I like your list of Grant, Arthur, Scott, Astaire and Dunne ( oooooh dammit, girl…it killed me to leave Irene Dunne off my list. She’s a marvel. My friend Aurora of “Once Upon A Screen” thinks Dunne is Cary Grant’s greatest co-star. She makes a great case of Irene Dunne—-> HERE <—- Check it out when you have time. Hey, did you submit a post to this FIVE STARS BLOGATHON? I'd LOVE to read your reasons for your picks.

      As always Vienna, I thank you for making the time to read and write me. 🙂


  4. Happy National Classic Movie Day!

    Shh! I have been recording and saving a slate of Bette Davis movies to spring on my daughter for a marathon of marathons. She may not want to take the time, but she’ll thank me for it.

    I have actually met living, breathing people who claim not to like Doris Day! I wouldn’t want to live like that.

    Okay. As a bullied kid it was channeling Barbara Stanwyck that got me through the corridors of junior high. I wonder now how many others hold her up in their minds that way.

    It Happened One Night is my favourite Gable performance. I had it on TV once while languishing on the couch with the flu. I could barely open my eyes, but I listened. And listening to Peter Warne made me appreciate how he took those words from the page and breathed life into them. I fell a little bit in love that day.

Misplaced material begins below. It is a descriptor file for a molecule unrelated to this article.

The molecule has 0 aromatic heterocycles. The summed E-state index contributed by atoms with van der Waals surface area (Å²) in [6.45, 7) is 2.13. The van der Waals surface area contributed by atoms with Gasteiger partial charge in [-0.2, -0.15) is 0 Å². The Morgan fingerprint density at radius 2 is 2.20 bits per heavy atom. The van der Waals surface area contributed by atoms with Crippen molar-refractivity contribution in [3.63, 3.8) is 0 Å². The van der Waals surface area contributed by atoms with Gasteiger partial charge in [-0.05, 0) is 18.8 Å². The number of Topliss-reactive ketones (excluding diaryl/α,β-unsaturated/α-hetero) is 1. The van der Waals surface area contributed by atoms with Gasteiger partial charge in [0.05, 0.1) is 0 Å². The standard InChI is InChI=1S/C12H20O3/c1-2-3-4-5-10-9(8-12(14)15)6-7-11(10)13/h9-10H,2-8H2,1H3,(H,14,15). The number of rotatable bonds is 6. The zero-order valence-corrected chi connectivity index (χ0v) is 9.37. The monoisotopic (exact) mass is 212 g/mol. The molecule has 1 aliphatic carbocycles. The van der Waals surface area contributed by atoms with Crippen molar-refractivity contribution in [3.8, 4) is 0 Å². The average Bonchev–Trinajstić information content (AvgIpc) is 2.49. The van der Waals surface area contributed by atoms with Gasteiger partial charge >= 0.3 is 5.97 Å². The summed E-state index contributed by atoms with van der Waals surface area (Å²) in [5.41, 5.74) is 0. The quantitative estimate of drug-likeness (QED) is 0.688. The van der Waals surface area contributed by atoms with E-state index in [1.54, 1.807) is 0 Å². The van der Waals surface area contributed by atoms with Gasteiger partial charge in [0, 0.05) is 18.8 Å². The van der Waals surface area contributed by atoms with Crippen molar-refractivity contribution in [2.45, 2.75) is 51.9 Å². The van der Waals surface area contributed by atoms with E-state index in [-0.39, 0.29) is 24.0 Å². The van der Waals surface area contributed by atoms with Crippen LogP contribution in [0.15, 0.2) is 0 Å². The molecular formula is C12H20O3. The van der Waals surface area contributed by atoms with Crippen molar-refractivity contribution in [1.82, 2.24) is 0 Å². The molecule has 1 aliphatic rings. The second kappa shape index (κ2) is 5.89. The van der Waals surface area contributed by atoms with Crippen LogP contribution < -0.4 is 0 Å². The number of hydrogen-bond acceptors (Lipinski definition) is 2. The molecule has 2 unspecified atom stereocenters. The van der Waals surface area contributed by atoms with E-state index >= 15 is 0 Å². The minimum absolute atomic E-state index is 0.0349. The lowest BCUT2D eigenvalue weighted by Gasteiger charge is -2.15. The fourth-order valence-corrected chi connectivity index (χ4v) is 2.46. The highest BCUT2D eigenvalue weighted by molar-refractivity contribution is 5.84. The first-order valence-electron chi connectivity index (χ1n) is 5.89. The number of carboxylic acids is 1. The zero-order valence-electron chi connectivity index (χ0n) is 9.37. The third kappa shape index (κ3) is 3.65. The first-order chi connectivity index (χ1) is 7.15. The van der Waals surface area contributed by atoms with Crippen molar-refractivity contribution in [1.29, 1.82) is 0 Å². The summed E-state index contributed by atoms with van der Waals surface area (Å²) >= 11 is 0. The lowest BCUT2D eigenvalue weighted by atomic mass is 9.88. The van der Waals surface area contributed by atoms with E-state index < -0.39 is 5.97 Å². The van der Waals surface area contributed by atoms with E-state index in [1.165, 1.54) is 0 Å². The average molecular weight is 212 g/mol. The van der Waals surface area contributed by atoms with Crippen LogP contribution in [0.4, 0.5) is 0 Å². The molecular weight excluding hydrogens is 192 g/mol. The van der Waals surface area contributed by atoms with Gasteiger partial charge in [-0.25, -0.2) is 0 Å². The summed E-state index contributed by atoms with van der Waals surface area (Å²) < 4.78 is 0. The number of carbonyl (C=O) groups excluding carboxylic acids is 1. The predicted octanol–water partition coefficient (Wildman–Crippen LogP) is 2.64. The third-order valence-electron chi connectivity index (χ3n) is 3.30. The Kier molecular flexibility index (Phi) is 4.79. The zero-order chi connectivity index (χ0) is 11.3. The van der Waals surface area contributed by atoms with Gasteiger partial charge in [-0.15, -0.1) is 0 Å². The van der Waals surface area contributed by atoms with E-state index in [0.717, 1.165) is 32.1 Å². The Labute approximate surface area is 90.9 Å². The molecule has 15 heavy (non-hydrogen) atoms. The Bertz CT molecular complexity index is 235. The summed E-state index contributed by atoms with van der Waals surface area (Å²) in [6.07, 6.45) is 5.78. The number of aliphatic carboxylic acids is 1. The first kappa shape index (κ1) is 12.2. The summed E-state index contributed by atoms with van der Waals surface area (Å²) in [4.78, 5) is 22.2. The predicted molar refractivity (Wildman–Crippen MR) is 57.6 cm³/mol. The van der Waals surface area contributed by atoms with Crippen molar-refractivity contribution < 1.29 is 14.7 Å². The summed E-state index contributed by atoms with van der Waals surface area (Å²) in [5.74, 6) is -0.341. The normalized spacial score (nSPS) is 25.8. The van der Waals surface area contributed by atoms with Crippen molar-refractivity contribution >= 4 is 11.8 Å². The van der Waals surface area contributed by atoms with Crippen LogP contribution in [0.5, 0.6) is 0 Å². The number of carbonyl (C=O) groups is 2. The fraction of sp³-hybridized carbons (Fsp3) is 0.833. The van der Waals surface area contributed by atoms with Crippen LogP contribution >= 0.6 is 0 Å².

Ah, Cary Grant. When I read Evenings With Cary Grant by Nancy Nelson i wept at the end with his passing. I missed him with an ache even though I still had the films which were the only thing I have did possess. What he does to us!

    Liked by 1 person

    • I’m sorry to hear about the J.H.S. bullying. Wish I could beat them bullies up for you. ( Probably get stomped in the process but the bravado sounds good so many years later, right? 🙂 ) I came to Stanwyck pretty early in my life and fought to the ( near ) death with my younger sister to watch our shared tv exclusively Monday nights, 10:00pm channel 7 to watch “The Big Valley.” My favorite Gable performance of course is “GWTW.” Nice to read his voice had a healing effect on you when you were under the weather. Cary Grant…what can we girls say about Cary Grant that hasn’t been said. I’ve not read “Evenings With Cary Grant” but looks like I have to.

      I sure hope your daughter enjoys the Bette Davis films you have set up for her. And if she doesn’t, give her up for adoption and let me have that marathon. Thanks for your comment Paddy!